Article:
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Applying Fitts’ law

Note: the changes seen here won’t be apparent if you are using Internet Explorer. The reason why will take too long to explain, but you should think about switching to a better browser anyway. See if the Get Firefox and Browse Happy sites help you.

Fitts’ law is may appear blindingly obvious at first, but a lot of people aren’t using it as much as possible: doing so makes for the easiest possible navigation of your site, and it’s easy to see many opportunities for implementation.

What’s Fitts’ law?

For those of you that haven’t heard of Fitts’ law, Here it is in its formal form:

The time to acquire a target is a function of the distance to and size of the target.

Basically, that means that (in terms of interface design) if you want a user to click a target, it’s far easier to hit that target if the target is big and close than small and far away. Most (web) interface designers concentrate on the size: distance is something dictated by resolutions and browser sizes. So, I suppose an alternate name for this post would by ‘Why I made my navigation links bigger’.

Applying it

One of the most used targets in terms of your average website has to be the navigational links: they’re needed all the time by any user wishing to go from one section of the website to another. Hence, applying Fitts’ law here (as Dave Shea has) would make for massive reductions in target acquisition time. As my navigation previously consisted of little targets: plain text links, I saw this as an area for improvement, and stretched the targets.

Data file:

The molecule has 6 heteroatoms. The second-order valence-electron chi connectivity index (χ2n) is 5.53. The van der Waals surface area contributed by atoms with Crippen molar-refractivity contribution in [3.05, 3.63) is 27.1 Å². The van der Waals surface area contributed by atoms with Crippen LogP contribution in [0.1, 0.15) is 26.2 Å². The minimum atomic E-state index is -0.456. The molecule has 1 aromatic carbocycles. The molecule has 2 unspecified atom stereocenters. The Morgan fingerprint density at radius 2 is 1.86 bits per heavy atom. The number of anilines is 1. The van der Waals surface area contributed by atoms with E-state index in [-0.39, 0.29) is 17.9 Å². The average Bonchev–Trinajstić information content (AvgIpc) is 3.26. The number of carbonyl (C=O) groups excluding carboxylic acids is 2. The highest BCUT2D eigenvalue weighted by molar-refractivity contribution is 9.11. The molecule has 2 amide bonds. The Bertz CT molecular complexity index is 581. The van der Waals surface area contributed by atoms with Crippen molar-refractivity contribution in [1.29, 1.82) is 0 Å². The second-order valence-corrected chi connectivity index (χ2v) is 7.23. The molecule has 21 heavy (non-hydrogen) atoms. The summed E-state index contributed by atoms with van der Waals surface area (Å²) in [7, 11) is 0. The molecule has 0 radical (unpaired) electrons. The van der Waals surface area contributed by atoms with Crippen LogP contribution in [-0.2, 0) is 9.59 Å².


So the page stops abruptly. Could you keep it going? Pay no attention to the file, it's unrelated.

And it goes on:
As I wanted the links to appear at the bottom of the target, I used a bit of CSS, and pulled the top of the li elements right off the top of the screen (relative positioning), then to make sure the links would be at the bottom of the li boxes, I gave each of the a elements enough top padding so that the text would sit at the bottom again. Now the size of the a box was huge, and went around 200px off the top of the screen.

The effect of this is that no matter how much you enlarge the text (within reason: my definition of ‘reason’ is normally 300%, but this actually works far beyond that) you can hit the navigation links anywhere between the bottom of the text and the top of the screen. I also gave the links a background colour and some border on hover to illustrate this fact.

Less talk, more code!

In case you’re interested, here’s the CSS I used to achieve this effect.

ul#nav {
	padding: 0;
	position: absolute;
	top: 0;
	margin: 0;
	height: 1px;
}
ul#nav li {
	list-style-type: none;
	float: left;
	margin: 0 10px 0 0;
	padding: 200px 0 0 0;
	position: relative;
	top: -200px;
}
ul#nav li a {
	display: block;
	padding: 70px 5px 4px;
	border-bottom: none;
}
ul#nav li a:hover {
	padding: 0 5px 3px;
	background-color: #f6f6f6;
	border-top: 70px solid #f6f6f6;
	border-left: 1px solid #ccc;
	border-right: 1px solid #ccc;
	border-bottom: 1px solid #b00;
	margin: 0 -1px
}

As a final note: no, I have no idea why the ‘Feeds’ link has no right border on hover with Firefox. I did some poking around in the DOM Inspector, and come to the conclusion that I don’t care enough to dig further. If anyone knows why this is happening, I’d love to know.